Magness Lake, in Heber Springs, is a magnet for swans
Spring means a focus on all things green: Trees and bushes and flowers, of course, but also, thanks to Earth Day April 22, on being environmentally responsible.
So again this year, I'm highlighting some eco-friendly products you can buy and steps you can take to limit and repair the damage we all inflict on the earth just by being here (cheery thought for spring, huh)? Fortunately, environmental responsibility has gone so mainstream even Wal-Mart's getting in on the action. Here we go:
Clean green. Plenty of people will tell you the best cleaners are the ones you make yourself from vinegar, baking soda, washing powder and a few other cheap, old-timey ingredients, but the one time I tried to make my own window cleaner the result smelled like wet dog, so I stick with somebody else's recipe.
Used to be you could only find earth-friendly cleaning products at some place like Wild Oats/Whole Foods, which carries a full line of Seventh Generation cleaning and paper products. But Clorox, the bleach maker, recently came out with a line called Green Works that you can get at Kroger or Target or wherever. The Green Works cleaners use plant- and mineral-based formulas, and they cost about the same as other products.
If you like Seventh Generation, though, Babies R Us is an excellent place to shop for their products. They've got the diapers and wipes, which I've recently switched to, but also a pretty good selection of cleaning products, which are half price through May 3.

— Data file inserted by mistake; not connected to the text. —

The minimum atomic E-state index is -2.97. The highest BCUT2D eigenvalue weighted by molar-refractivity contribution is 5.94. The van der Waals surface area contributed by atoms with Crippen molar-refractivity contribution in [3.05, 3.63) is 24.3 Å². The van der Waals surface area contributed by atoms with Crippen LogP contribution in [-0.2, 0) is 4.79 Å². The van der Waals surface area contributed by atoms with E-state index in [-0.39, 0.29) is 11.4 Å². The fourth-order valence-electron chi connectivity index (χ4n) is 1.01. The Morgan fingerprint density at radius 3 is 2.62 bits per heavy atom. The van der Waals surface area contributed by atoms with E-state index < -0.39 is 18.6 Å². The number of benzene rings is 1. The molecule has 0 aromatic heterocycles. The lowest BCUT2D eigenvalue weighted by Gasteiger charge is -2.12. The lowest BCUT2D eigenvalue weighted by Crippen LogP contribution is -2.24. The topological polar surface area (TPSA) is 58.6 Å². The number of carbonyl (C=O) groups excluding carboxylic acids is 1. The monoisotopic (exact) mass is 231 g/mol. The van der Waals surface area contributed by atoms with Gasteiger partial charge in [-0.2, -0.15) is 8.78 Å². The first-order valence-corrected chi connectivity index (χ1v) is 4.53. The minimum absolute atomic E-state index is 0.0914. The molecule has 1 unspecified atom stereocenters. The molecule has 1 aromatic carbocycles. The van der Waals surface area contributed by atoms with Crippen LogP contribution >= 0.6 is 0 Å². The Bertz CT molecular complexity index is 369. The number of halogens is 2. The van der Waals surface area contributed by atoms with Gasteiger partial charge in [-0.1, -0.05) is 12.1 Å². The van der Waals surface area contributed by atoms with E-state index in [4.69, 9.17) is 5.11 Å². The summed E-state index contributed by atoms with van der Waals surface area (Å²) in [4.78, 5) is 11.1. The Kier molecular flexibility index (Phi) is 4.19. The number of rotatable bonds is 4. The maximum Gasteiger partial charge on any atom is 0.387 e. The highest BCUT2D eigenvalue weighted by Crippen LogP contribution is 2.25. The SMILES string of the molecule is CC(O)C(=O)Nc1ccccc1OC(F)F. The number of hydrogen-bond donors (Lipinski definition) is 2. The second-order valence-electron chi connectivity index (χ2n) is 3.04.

A note about the Seventh Generation diapers: They're unbleached, so no chlorine in the environment or next to your baby's behind, and no annoying pictures of Elmo staring up at you when you're trying to corral a bucking 8-month-old. They're as soft as Pampers, and only marginally more expensive — especially if you order through Amazon. (I don't normally promote buying online in this column, but since the only places you can buy Seventh Generation diapers locally are two national chains, I'm making a six-of-one exception).
Go organic. It's getting easier and easier to find organic-cotton clothing too: Babies R Us, for instance, carries a limited selection of organic Gerber baby clothes that cost about the same as their conventional clothes. And I'm no fan of Wal-Mart, but credit where it's due: The company has jumped on the eco-friendly bandwagon in a big way. Its George clothing line includes organic baby onesies, and for adults, there's a growing number of organic and transitional cotton clothing and linens.
Buy recycled. Central Arkansas abounds with places where you can find bargain-priced used furniture, clothing and household items. (Yes, antiques count.) One of Little Rock's most popular used-clothing stores, Savers, has moved out of its longtime location in Riverdale to a shopping center on JFK Boulevard in North Little Rock's Park Hill neighborhood. The new location was scheduled to open April 10, so go check it out.
If it's home-repair projects you're dealing with, the Habitat for Humanity Re-Store on Pike Avenue in North Little Rock is a good first place to look for just about anything — salvaged paint, doors and windows, furniture, bathroom fixtures, etc.
Buy local. Anything you purchase that is made in the state means less fossil fuels consumed getting it from the maker to your doorstep. You can get Arkansas-grown produce at markets on both sides of the river this spring, in addition to Jody Hardin's Basket-a-Month consumer-supported agriculture program (www.arkansasfood.net). And there's no shortage of local artists and artisans who produce all sorts of fun jewelry, decor and gift items. Look for them at the Little Rock Farmer's Market, or, if you want to shop from the comfort of your computer desk, check out www.etsy.com, a site where people can sell things they've hand-made. Search for “Little Rock,” and you'll get a list of “shops” kept by local folks.
Plant a tree. Or two. Soak up some of that carbon dioxide your car spits out, and give a few woodland creatures a place to live.
Good analysis, something completely lacking from the daily newspaper's sports reporters/columnists.
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